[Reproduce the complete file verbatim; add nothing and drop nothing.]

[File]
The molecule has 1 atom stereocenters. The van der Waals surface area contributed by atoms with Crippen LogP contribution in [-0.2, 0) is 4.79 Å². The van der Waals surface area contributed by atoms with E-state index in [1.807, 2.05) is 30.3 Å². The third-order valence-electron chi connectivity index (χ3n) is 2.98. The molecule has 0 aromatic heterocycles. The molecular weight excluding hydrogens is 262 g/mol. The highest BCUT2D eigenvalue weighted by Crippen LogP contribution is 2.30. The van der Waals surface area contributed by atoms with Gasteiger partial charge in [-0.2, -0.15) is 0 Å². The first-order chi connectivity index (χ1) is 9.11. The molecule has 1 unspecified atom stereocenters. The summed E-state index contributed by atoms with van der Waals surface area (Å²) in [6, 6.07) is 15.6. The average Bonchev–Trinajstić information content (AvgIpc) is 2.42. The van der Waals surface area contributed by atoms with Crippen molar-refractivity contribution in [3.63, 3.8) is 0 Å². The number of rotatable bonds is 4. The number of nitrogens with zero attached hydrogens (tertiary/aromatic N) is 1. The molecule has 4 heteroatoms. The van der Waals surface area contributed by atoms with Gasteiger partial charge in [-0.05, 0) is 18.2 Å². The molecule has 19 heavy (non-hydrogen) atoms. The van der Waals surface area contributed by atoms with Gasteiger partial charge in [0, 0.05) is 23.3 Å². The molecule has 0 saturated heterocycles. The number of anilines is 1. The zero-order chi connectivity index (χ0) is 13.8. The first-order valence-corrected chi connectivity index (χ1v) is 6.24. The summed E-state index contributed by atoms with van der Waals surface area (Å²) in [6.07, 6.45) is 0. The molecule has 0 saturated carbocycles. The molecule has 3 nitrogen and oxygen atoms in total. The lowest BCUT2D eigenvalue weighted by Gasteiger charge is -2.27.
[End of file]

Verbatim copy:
The molecule has 1 atom stereocenters. The van der Waals surface area contributed by atoms with Crippen LogP contribution in [-0.2, 0) is 4.79 Å². The van der Waals surface area contributed by atoms with E-state index in [1.807, 2.05) is 30.3 Å². The third-order valence-electron chi connectivity index (χ3n) is 2.98. The molecule has 0 aromatic heterocycles. The molecular weight excluding hydrogens is 262 g/mol. The highest BCUT2D eigenvalue weighted by Crippen LogP contribution is 2.30. The van der Waals surface area contributed by atoms with Gasteiger partial charge in [-0.2, -0.15) is 0 Å². The first-order chi connectivity index (χ1) is 9.11. The molecule has 1 unspecified atom stereocenters. The summed E-state index contributed by atoms with van der Waals surface area (Å²) in [6, 6.07) is 15.6. The average Bonchev–Trinajstić information content (AvgIpc) is 2.42. The van der Waals surface area contributed by atoms with Crippen molar-refractivity contribution in [3.63, 3.8) is 0 Å². The number of rotatable bonds is 4. The number of nitrogens with zero attached hydrogens (tertiary/aromatic N) is 1. The molecule has 4 heteroatoms. The van der Waals surface area contributed by atoms with Gasteiger partial charge in [-0.05, 0) is 18.2 Å². The molecule has 19 heavy (non-hydrogen) atoms. The van der Waals surface area contributed by atoms with Gasteiger partial charge in [0, 0.05) is 23.3 Å². The molecule has 0 saturated heterocycles. The number of anilines is 1. The zero-order chi connectivity index (χ0) is 13.8. The first-order valence-corrected chi connectivity index (χ1v) is 6.24. The summed E-state index contributed by atoms with van der Waals surface area (Å²) in [6.07, 6.45) is 0. The molecule has 0 saturated carbocycles. The molecule has 3 nitrogen and oxygen atoms in total. The lowest BCUT2D eigenvalue weighted by Gasteiger charge is -2.27.